OHS also recorded two sacks and an interception to stymie Memorial attack, earn 33-23 playoff win
In an earlier article about Friday night’s, 33-23, win over Madison Memorial in the WIAA playoffs, Oconomowoc Today noted that while OHS won on the scoreboard, a quick look at the stats showed that Memorial topped OHS in almost every category, except the only one that counts. The points.
So, how does that happen? How do you lose the stat battle and yet win the game. Maybe Green Bay Pack coach Mike McCarthy is right: “stats are for losers.” Ok, maybe yes, maybe not.
A deeper look at the stats (and at photos from the game) shows that a key stat where Memorial did not shine was in the turnovers.
Memorial fumbled five times Friday night, closing two of them. It also gave up two sacks and an interception. Most coaches would jump on that telling stat to tell you that if you lose the turnover battle, you’ll likely to lose the game, as Memorial did.
Yes, Memorial recovered three of its fumbles, but those three fumbles were negative plays, drive stoppers, and morale busters. OHS, on the other hand, did not fumble once.
The first “lost” Memorial fumble came in the second quarter, with Memorial clinging to a slim 2-point, 9-7 lead. And it came after the Memorial defense had forced a Cooney three-and-out sequence and a Cooney punt.
Zach Clayton’s punt left Memorial with a first down on its own 15-yard line and on the first play for the Spartans, a run by its top rusher, Terrel Goodwan, Cooney linebacker Brett Samson stripped the ball from Goodman, who was running left. Another, senior, Spencer Waldron, recovered the fumble for OHS on the Memorial 21-yard line.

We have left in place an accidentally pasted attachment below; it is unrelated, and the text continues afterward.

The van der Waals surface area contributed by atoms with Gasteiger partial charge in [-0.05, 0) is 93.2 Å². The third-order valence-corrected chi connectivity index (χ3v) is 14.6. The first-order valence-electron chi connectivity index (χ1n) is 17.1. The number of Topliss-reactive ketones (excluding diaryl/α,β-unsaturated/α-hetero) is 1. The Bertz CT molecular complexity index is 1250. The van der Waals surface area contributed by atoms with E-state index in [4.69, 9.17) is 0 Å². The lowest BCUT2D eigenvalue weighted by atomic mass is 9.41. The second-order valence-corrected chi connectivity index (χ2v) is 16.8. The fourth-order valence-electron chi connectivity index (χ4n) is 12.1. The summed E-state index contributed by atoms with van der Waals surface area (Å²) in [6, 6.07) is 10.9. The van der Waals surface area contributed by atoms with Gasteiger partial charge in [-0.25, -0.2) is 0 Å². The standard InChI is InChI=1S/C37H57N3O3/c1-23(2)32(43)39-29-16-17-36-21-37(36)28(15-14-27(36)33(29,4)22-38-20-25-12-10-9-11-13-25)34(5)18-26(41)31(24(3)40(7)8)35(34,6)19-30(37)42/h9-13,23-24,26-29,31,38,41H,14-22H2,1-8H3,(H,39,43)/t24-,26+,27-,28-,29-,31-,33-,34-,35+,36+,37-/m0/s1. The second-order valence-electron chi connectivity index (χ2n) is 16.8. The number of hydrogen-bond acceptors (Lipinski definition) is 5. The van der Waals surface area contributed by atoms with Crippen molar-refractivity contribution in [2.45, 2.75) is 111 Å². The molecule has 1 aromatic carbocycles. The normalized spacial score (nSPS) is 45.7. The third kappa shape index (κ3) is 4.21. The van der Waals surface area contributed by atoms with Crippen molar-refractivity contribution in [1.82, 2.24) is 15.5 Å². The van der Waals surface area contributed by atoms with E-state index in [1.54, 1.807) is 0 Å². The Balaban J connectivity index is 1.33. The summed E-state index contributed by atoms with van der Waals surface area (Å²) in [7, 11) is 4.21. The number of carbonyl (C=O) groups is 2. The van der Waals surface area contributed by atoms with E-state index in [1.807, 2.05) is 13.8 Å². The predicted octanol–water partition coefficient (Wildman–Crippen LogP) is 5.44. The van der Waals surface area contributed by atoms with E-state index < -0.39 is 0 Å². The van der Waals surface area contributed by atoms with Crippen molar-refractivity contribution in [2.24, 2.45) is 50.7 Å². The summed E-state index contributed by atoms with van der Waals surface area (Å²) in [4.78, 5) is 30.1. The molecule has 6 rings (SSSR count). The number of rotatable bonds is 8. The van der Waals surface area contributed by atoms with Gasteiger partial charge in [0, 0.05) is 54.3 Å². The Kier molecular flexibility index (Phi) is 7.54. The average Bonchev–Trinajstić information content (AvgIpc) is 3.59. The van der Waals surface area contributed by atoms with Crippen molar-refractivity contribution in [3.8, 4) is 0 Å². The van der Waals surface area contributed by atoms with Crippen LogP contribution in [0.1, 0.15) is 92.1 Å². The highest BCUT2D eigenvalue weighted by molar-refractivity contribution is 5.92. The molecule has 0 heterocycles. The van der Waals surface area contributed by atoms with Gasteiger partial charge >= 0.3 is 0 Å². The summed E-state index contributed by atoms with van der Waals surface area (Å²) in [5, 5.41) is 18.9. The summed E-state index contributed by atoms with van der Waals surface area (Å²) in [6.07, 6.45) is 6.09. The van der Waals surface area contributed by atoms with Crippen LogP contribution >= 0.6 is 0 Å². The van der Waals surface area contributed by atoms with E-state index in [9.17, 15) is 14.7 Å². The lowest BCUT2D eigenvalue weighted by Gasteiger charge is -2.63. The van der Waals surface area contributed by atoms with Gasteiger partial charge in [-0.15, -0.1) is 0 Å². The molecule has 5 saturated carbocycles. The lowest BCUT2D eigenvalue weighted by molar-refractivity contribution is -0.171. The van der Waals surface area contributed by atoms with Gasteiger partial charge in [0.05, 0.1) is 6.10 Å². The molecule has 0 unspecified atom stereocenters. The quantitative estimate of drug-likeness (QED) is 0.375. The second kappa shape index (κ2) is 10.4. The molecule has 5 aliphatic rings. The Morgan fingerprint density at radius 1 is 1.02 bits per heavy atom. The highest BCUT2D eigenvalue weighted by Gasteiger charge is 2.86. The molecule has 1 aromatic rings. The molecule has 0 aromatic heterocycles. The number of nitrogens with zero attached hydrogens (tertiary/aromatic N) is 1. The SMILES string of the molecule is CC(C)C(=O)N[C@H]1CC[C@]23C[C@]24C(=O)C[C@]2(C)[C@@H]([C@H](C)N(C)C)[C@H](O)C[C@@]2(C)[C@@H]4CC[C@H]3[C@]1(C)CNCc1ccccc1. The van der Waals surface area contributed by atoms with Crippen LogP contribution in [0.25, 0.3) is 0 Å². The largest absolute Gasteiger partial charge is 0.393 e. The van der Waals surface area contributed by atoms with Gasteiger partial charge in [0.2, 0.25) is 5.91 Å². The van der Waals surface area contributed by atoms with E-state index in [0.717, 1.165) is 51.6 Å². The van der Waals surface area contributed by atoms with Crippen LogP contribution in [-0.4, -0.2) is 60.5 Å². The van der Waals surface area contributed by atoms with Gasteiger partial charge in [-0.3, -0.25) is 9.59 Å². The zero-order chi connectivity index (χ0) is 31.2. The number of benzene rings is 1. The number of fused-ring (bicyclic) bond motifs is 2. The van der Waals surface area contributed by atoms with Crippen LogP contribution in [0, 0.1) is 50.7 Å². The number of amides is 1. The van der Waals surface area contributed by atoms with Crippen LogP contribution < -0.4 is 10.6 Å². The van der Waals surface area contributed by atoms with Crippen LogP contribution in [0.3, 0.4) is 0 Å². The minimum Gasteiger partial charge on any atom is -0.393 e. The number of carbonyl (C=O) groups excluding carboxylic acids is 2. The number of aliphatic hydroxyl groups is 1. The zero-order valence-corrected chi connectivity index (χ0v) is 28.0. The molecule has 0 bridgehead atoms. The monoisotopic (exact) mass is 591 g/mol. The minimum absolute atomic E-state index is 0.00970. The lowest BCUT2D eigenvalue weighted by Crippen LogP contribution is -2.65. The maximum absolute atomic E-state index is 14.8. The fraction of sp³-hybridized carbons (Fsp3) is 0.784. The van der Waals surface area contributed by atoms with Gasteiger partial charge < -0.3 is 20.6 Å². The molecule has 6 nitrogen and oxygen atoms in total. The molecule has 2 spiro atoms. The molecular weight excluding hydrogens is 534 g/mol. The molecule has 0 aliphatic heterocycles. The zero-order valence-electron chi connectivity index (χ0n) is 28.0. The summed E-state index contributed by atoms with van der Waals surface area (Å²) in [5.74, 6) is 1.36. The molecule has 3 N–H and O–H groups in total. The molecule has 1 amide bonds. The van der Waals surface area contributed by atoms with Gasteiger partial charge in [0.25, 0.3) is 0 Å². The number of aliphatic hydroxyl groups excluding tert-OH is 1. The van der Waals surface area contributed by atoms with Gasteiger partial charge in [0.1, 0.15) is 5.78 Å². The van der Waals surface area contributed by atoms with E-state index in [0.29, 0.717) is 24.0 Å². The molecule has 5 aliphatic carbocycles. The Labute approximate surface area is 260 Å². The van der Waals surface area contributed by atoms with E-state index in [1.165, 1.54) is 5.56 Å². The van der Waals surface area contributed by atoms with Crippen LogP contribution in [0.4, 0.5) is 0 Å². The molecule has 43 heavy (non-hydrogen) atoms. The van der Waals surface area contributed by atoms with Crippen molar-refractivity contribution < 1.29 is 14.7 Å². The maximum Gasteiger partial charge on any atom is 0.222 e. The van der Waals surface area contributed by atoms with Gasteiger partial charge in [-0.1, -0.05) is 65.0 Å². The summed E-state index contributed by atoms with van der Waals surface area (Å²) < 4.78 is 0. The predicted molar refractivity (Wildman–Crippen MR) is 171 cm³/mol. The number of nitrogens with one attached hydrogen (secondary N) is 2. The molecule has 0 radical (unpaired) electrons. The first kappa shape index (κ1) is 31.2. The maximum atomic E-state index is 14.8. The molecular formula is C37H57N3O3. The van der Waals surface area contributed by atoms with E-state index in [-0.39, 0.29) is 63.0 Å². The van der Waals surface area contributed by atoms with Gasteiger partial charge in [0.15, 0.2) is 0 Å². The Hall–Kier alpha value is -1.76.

After an incomplete pass, Cooney head coach Ryan McMillen wisely put the ball in the hands of Mighty Mite running back Jake Rams and the junior carried for 5, 7, 2, and then the final 7 yards for his team’s second touchdown of the game and a little breathing room at 14-9.
Clearly a big play by the Cooney D at a critical point in the game.
Memorial’s next lost fumble came with just 1:53 left in the second quarter and OHS still up 14-9. Memorial had the ball after forcing another Cooney three-and-out and a Clayton punt.
This time, starting within Cooney territory on the OHS 31-yard line, Memorial quarterback Emmett Enright, who had a big night with 284 passing yards and three touchdowns, hit his top receiver Jake Ferguson with a short pass. At 6-5 Ferguson is a big target. He is also an elusive runner and while weaving his way for yards after the catch and with several Cooney defenders trying to stop him, Ferguson had the ball stripped by Adam Dziatkiewicz, with Jeff Rowan recovering for OHS on the Cooney 15-yard line.
That second fumble for Memorial and positive play for OHS kept a very promising Memorial drive from producing any points (and perhaps a lead). It also gave the home team a chance to put more points on the board before the half, and it did, going 87 yards in six plays in just under two minutes to up the Cooney lead to 20-9 at the half.